Talk with the decision maker(s): In many cases, your first few interviews may be with a recruiter or human resource contact, and not the hiring manager. It is in your best interest to quickly identify who will be making the final hiring decision, and conduct your salary negotiations with this individual.

Negotiate later and let the employer make the first move: Keep salary negotiations at bay until you have a firm job offer. However, many employers will raise the question earlier in the interview process. If this occurs, respond by stating that you are flexible about salary and that your decision is based on the complete compensation package. If the employer presses further and you have an understanding of the job’s salary range, state the top-end of that range.

Take time to consider any job offer: Take some time to consider the job offer, before making any final decision. Look at the entire compensation package, and if you find the salary less than you desire and the employer unwilling to budge, consider negotiating non-salary benefits like additional vacation days, etc.

To read about a real-life example of negotiating salary in this down economy, click here.

Wednesday, September 16, 2009

Put These Job Search Action Steps Into Motion First

When it comes to looking for a job, it is easy to feel overwhelmed and uncertain about where to start. The below are some common, first job search action steps you can take:

Contact everyone you know in making them aware you’re looking for a job. Use social media sites like Facebook and Twitter to get the word out.

Develop a job search plan that includes targeting the number of hours to spend each day and/or week job searching; outline daily job search tasks before the start of each week, and monitor your progress.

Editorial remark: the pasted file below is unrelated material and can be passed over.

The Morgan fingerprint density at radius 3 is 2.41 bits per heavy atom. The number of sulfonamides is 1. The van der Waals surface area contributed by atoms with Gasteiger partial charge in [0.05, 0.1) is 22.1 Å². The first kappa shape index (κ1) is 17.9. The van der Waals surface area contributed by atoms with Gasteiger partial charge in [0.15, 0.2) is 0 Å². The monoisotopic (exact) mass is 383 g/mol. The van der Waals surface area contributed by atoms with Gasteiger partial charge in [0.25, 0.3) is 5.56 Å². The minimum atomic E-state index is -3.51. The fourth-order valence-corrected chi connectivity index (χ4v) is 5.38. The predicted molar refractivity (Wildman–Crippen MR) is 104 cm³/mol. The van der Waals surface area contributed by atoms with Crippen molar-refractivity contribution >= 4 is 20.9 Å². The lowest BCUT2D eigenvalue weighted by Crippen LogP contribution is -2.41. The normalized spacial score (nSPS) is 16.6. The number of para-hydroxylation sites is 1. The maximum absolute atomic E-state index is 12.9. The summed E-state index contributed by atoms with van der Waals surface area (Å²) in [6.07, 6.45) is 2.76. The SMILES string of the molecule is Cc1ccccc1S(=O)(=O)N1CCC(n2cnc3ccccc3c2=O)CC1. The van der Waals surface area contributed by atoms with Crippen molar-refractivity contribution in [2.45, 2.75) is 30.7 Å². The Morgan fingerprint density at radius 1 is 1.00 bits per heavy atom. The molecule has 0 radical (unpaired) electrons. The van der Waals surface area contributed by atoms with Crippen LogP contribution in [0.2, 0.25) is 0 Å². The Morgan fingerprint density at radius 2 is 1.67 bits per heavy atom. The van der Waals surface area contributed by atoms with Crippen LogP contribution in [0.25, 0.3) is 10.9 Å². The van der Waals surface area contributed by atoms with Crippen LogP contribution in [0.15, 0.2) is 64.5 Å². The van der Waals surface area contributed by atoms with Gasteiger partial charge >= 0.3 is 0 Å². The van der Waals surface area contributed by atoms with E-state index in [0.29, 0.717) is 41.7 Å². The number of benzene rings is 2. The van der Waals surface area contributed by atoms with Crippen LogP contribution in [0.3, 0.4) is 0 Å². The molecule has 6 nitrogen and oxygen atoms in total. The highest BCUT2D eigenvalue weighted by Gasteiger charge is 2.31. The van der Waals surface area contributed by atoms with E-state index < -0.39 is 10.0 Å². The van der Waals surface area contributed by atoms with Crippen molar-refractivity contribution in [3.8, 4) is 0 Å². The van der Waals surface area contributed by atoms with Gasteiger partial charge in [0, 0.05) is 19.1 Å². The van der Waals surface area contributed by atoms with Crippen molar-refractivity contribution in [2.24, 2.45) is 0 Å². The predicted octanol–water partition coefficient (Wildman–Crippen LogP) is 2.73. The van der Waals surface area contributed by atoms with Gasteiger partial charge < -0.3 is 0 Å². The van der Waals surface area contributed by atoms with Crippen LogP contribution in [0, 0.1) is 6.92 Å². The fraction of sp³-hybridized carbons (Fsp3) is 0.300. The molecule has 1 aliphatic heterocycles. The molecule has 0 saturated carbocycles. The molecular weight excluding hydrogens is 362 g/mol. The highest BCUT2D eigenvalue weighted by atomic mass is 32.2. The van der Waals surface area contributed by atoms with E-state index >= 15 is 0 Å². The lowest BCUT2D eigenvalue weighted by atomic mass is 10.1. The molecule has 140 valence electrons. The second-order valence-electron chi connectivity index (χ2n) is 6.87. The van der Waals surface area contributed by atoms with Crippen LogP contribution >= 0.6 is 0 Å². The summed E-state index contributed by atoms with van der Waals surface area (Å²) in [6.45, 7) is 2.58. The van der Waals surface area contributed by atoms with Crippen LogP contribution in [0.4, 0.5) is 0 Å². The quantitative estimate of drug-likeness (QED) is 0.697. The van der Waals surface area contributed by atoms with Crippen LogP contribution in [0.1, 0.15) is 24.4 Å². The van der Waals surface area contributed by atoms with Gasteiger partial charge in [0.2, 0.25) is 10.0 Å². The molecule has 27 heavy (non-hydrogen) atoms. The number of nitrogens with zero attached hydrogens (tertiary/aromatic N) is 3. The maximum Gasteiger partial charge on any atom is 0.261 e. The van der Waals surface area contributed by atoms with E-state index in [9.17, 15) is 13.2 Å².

Create an outstanding resume—be sure it is proofread and critiqued. Have print, electronic and text-only versions of your resume available. Consider customizing your resume to a job, so that you emphasize those skills that align with the requirements in a job posting.

Post your resume on job boards and update every few months to garner renewed attention from prospective employers and recruiters.

Line up your professional references before you start interviewing.

Contact recruiters in your professional field and geographic area.

Network at professional association events.

Tap into the full potential of the Career Transitions resource to easily navigate through and manage the entire job search process.

Tuesday, September 15, 2009

Interview Follow Up Is A Must

When it comes to job-search expert advice, there are certainly varying views on any given topic. However, one piece of advice experts appear to agree upon is that job candidates must follow up after a job interview. In fact, some experts mention that monitoring candidate follow-up is a purposeful tactic for some employers, and factors into their selection process. What should your follow-up plan be? Take a look below for some simple pointers:

Ask for the interviewer’s business card or accurately notate their contact information, if they don’t have a business card available, prior to your departure from the interview.

Inquire about next steps and the timeline for filling the position.

Ask for immediate feedback before leaving the interview, and explore whether they’ve identified any barrier to why you may not be the right candidate for the job. You should attempt to address this in the interview, however if time doesn’t allow or if you’re caught off-guard, you may decide to address this in some form of post-interview follow-up.

Review your interview notes to identify a particular point to emphasize in your thank you notes (e.g. if the interviewer mentioned a new client, and you’ve done a little post-interview homework on this client, you may want to share a tidbit of information that you’ve come across). This demonstrates you were paying close attention in the interview, as well as reflects your willingness to go the extra step in learning more about their clients and business.

Underscore your appreciation of their time and interest in you, and succinctly restate why you consider yourself the ideal candidate for the job.

Send a thank you email immediately.

Send a follow-up hand-written thank you note, by snail mail, within a day or two after your interview appointment.

Proofread all your written communications for perfect grammar and clarity.